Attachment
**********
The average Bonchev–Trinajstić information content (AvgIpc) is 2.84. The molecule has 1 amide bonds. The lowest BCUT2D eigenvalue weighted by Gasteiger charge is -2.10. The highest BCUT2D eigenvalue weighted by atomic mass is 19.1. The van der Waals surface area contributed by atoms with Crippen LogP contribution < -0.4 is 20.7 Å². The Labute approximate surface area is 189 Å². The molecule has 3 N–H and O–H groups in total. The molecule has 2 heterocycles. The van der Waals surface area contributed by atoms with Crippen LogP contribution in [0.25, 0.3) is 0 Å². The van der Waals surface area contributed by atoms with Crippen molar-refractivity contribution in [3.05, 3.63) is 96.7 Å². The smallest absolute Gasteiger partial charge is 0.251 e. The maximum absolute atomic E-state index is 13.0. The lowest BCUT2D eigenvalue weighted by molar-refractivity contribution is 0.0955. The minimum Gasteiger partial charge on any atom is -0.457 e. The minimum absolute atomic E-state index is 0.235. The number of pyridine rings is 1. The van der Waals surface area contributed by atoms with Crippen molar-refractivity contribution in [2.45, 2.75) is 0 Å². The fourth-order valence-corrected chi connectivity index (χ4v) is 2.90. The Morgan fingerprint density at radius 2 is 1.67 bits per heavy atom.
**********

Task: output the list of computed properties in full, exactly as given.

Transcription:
The average Bonchev–Trinajstić information content (AvgIpc) is 2.84. The molecule has 1 amide bonds. The lowest BCUT2D eigenvalue weighted by Gasteiger charge is -2.10. The highest BCUT2D eigenvalue weighted by atomic mass is 19.1. The van der Waals surface area contributed by atoms with Crippen LogP contribution < -0.4 is 20.7 Å². The Labute approximate surface area is 189 Å². The molecule has 3 N–H and O–H groups in total. The molecule has 2 heterocycles. The van der Waals surface area contributed by atoms with Crippen LogP contribution in [0.25, 0.3) is 0 Å². The van der Waals surface area contributed by atoms with Crippen molar-refractivity contribution in [3.05, 3.63) is 96.7 Å². The smallest absolute Gasteiger partial charge is 0.251 e. The maximum absolute atomic E-state index is 13.0. The lowest BCUT2D eigenvalue weighted by molar-refractivity contribution is 0.0955. The minimum Gasteiger partial charge on any atom is -0.457 e. The minimum absolute atomic E-state index is 0.235. The number of pyridine rings is 1. The van der Waals surface area contributed by atoms with Crippen molar-refractivity contribution in [2.45, 2.75) is 0 Å². The fourth-order valence-corrected chi connectivity index (χ4v) is 2.90. The Morgan fingerprint density at radius 2 is 1.67 bits per heavy atom.